Otolaryngologist (ear, nose, throat)
21 years of experience
Video profile
Accepting new patients
Metro West
Children's Ear Nose & Throat Associates
1507 S Hiawassee Rd
Ste 103
Orlando, FL 32835
407-253-1000
Locations and availability (1)

Education ?

Medical School Score Rankings
University of Pittsburgh (1989)
Surgery
  • Currently 4 of 4 apples
Top 25%

Awards & Distinctions ?

Awards  
Castle Connolly's Top Doctors™ (2013)
Patients' Choice Award (2011)
Compassionate Doctor Recognition (2011)
Associations
American Academy of Otolaryngology: Head and Neck Surgery
American Board of Otolaryngology

Affiliations ?

Dr. Kosko is affiliated with 13 hospitals.

Hospital Affilations

Score

Rankings

  • Arnold Palmer Medical Center
    1414 Kuhl Ave, Orlando, FL 32806
    • Currently 4 of 4 crosses
    Top 25%
  • Florida Hospital Orlando
    Otolaryngology
    601 E Rollins St, Orlando, FL 32803
    • Currently 4 of 4 crosses
    Top 25%
  • Florida Hospital
    Otolaryngology
    601 E Rollins St, Orlando, FL 32803
    • Currently 4 of 4 crosses
    Top 25%
  • Orlando Regional Medical Center
    Otolaryngology
    1414 Kuhl Ave, Orlando, FL 32806
    • Currently 4 of 4 crosses
    Top 25%
  • Orlando Health South Seminole Hospital
    Otolaryngology
    555 W State Road 434, Longwood, FL 32750
    • Currently 2 of 4 crosses
  • Lucerne Medical Center
    Otolaryngology
    818 Main Ln, Orlando, FL 32801
    • Currently 2 of 4 crosses
  • Florida Hospital Kissimmee
    Otolaryngology
    2450 N Orange Blossom Trl, Kissimmee, FL 34744
    • Currently 2 of 4 crosses
  • Columbia Same Day Surgicenter Of Orlando
  • Dr. P. Phillips Hospital, a part of Orlando Health
    9400 Turkey Lake Rd, Orlando, FL 32819
  • Orlando Heatlh
  • Arnold Palmer Hosp For Childre, Orlando, Fl
  • Arnold Palmer Hospital for Children & Women
    92 W Miller St, Orlando, FL 32806
  • Orlando Regional Healthcare System
  • Publications & Research

    Dr. Kosko has contributed to 8 publications.
    Title Effectiveness of Laser-assisted Myringotomy for Otitis Media in Children.
    Date May 2004
    Journal The Laryngoscope
    Excerpt

    OBJECTIVE: To evaluate the effectiveness of OtoScan CO2 laser-assisted myringotomy (OtoLAM ESC/Sharplan) for acute otitis media and chronic otitis media with effusion (COME) in children. STUDY DESIGN: Retrospective review of 47 children with refractory acute otitis media (RAOM) or COME more than 3 months in duration in a pediatric otolaryngology practice. METHODS: Laser-assisted myringotomy was performed on 47 patients (79 ears) using the OtoLAM device. There were 28 children (ages 0.50-3 years) with RAOM and 19 children (ages 0.58-15 years) with COME. RESULTS: A total of 57.4% of procedures were considered treatment failures. Failures occurred in 53.6% of patients with RAOM on average +/-SD 3.89 +/- 2.16 weeks after the procedure and in 63.2% of patients with COME on average +/-SD 7.25 +/- 5.57 weeks after the procedure. Age, sex, microorganism isolated, myringotomy size, wattage, and laterality did not predict outcome. Ventilation tube insertion was performed in 27 (57.4%) patients. Two patients have persistent tympanic membrane perforations at 2 years. CONCLUSIONS: Laser-assisted myringotomy in children with RAOM and COME was associated with a high incidence of recurrence or persistence of disease and with perforation of the tympanic membrane. Recommendations for use of the OtoLAM should include discussion of high failure rates and the strong likelihood of subsequent ventilation tube insertion. The OtoLAM remains an option for office-based ventilation of the middle ear for families and patients where general anesthesia is a concern.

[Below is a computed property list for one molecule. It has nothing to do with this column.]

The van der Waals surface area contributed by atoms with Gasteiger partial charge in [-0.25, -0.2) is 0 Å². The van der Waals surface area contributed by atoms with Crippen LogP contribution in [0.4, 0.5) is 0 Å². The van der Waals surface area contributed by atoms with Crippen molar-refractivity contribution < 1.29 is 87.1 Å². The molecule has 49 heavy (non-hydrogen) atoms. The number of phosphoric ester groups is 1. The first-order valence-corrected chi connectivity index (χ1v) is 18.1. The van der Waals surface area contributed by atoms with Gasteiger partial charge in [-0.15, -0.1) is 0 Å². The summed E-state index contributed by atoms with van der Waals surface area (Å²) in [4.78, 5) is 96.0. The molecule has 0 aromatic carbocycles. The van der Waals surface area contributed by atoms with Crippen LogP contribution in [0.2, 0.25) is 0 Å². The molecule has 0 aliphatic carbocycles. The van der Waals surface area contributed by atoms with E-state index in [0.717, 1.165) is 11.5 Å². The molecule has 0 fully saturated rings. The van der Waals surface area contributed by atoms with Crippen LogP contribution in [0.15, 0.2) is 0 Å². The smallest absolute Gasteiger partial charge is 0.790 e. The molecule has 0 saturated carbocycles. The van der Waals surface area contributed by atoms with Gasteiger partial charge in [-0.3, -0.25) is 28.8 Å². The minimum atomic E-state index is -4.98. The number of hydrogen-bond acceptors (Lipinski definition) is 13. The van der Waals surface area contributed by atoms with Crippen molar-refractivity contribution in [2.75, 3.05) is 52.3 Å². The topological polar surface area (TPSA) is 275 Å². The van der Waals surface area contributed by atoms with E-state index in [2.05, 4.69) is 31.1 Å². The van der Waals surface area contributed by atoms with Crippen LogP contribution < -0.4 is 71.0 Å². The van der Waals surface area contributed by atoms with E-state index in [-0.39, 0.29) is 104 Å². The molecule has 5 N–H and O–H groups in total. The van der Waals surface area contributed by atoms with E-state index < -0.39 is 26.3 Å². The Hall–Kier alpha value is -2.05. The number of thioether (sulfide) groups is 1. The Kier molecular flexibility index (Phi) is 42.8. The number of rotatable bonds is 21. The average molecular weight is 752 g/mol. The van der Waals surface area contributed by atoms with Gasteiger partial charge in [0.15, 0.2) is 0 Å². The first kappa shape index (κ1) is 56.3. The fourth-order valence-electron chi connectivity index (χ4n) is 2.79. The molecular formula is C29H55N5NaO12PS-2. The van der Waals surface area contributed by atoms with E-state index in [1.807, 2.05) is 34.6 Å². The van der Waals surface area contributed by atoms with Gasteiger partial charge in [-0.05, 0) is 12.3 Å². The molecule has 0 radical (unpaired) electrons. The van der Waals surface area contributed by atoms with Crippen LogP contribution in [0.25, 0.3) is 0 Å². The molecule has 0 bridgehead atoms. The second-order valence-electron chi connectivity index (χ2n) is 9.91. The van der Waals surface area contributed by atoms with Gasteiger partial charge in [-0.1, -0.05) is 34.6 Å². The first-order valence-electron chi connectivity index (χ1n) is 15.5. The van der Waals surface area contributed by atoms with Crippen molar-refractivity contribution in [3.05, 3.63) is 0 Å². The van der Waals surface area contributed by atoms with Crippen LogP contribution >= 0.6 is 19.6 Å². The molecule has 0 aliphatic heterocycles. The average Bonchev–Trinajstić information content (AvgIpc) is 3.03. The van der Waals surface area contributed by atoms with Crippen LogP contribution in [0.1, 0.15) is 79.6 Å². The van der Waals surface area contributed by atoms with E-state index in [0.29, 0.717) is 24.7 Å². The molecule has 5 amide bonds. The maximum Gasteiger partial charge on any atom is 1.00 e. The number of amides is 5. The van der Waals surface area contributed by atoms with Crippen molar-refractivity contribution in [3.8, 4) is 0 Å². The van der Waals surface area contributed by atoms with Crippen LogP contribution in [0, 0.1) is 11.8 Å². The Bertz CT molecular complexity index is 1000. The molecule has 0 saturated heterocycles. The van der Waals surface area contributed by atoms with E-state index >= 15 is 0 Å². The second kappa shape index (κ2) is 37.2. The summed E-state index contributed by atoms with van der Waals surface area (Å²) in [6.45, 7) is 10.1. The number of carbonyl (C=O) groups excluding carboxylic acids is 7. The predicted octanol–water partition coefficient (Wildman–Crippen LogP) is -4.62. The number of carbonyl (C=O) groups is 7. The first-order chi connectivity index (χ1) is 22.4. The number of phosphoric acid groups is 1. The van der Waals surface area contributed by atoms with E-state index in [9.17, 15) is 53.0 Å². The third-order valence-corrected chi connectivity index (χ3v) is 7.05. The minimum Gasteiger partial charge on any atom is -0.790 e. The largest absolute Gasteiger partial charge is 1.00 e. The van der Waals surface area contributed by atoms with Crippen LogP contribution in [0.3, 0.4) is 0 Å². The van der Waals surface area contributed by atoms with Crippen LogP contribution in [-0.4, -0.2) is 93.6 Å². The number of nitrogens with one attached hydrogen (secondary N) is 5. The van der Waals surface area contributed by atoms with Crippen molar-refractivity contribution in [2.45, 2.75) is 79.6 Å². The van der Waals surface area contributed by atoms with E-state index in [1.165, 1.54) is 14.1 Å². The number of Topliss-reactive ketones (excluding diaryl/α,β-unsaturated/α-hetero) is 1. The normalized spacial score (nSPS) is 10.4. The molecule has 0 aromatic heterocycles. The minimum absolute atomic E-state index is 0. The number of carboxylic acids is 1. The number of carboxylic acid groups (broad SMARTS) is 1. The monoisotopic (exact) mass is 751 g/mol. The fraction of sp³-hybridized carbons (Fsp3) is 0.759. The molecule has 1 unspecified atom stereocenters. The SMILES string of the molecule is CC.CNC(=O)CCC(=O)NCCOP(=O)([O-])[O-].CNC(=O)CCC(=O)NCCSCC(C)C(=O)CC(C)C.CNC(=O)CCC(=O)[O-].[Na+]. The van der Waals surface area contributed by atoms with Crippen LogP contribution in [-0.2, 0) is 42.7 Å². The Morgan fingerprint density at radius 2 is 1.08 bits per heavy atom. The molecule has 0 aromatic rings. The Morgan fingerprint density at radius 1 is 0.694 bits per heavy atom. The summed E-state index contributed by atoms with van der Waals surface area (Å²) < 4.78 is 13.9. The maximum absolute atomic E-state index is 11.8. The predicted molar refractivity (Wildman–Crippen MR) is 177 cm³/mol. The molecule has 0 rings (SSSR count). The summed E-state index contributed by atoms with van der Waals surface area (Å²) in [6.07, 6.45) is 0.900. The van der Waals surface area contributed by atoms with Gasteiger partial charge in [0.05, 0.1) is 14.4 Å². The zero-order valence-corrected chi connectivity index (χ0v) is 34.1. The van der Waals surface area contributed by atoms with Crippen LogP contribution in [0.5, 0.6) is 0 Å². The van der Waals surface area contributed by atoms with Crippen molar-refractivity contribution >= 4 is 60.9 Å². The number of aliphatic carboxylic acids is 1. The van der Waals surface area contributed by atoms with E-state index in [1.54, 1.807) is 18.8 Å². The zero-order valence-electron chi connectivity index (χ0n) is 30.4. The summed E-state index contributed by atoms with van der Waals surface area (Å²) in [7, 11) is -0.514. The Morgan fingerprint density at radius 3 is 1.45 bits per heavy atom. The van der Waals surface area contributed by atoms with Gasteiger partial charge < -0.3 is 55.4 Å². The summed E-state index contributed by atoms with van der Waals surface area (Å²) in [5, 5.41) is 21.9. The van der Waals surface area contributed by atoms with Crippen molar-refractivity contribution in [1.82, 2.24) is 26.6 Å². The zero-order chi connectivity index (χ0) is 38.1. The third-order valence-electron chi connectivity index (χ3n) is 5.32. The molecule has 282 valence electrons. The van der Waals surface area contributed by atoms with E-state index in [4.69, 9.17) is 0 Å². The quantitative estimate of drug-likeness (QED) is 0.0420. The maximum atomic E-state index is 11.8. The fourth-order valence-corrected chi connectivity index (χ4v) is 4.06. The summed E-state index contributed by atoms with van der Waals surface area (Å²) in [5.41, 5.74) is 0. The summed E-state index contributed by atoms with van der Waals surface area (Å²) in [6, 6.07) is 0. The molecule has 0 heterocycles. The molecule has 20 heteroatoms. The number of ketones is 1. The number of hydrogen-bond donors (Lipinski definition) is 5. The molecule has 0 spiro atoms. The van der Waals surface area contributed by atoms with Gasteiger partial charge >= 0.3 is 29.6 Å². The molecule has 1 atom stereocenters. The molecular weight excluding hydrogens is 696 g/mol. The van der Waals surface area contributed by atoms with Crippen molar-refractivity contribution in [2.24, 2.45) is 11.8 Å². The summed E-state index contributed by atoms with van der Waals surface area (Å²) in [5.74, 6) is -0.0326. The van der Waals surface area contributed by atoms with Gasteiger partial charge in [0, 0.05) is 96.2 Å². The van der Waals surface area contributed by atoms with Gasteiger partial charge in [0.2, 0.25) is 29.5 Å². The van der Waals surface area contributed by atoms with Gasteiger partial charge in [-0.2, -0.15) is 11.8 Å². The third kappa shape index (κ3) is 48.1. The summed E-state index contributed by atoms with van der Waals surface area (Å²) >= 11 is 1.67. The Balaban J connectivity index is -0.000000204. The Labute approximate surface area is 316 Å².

Title Differential Diagnosis of Dysphagia in Children.
    Date July 1998
    Journal Otolaryngologic Clinics of North America
    Excerpt

    Dysphagia in children often presents a difficult diagnostic challenge. A systematic approach in each individual can help with diagnosis and treatment. An overview of the differential diagnosis and the diagnostic and treatment options available is provided.

    Title Anisocoria: a Rare Consequence of Endoscopic Sinus Surgery.
    Date March 1998
    Journal Otolaryngology--head and Neck Surgery : Official Journal of American Academy of Otolaryngology-head and Neck Surgery
    Title Correlation of Neutrophil Activation and Skin Flap Survival in Pharmacologically Altered Pigs.
    Date October 1997
    Journal The Annals of Otology, Rhinology, and Laryngology
    Excerpt

    In inflamed tissue, neutrophils produce tissue necrosis factors such as free oxygen radicals. We investigated the role of neutrophils in random flap survival using the tissue neutrophil marker myeloperoxidase (MPO), an in whole blood using flow cytometry with the neutrophil activation marker 2'7'dichlorofluorescein diacetate. Hypopigmented pigs were treated with the experimental 21-aminosteroid lipid antioxidant U-74389G (oxygen free radical scavenger) before dorsal random skin flaps were elevated. Extent of flap survival was measured by surface planimetry 7 days after surgery. Mean flap survival was 64.1% +/- 3.4% in the 3-mg/kg-treated group, and 68.0% +/- 3.4% in the 1-mg/kg-treated group-both significantly greater than the survival in vehicle-treated controls (48.6% +/- 2.3%). We measured MPO in tissue extracts using an enzyme-linked immunoassay, which showed less MPO in treated animals than in controls. Flow cytometry results were nonspecific. These data suggest that U-74389G improves random skin flap viability by inhibiting neutrophil infiltration into the flap.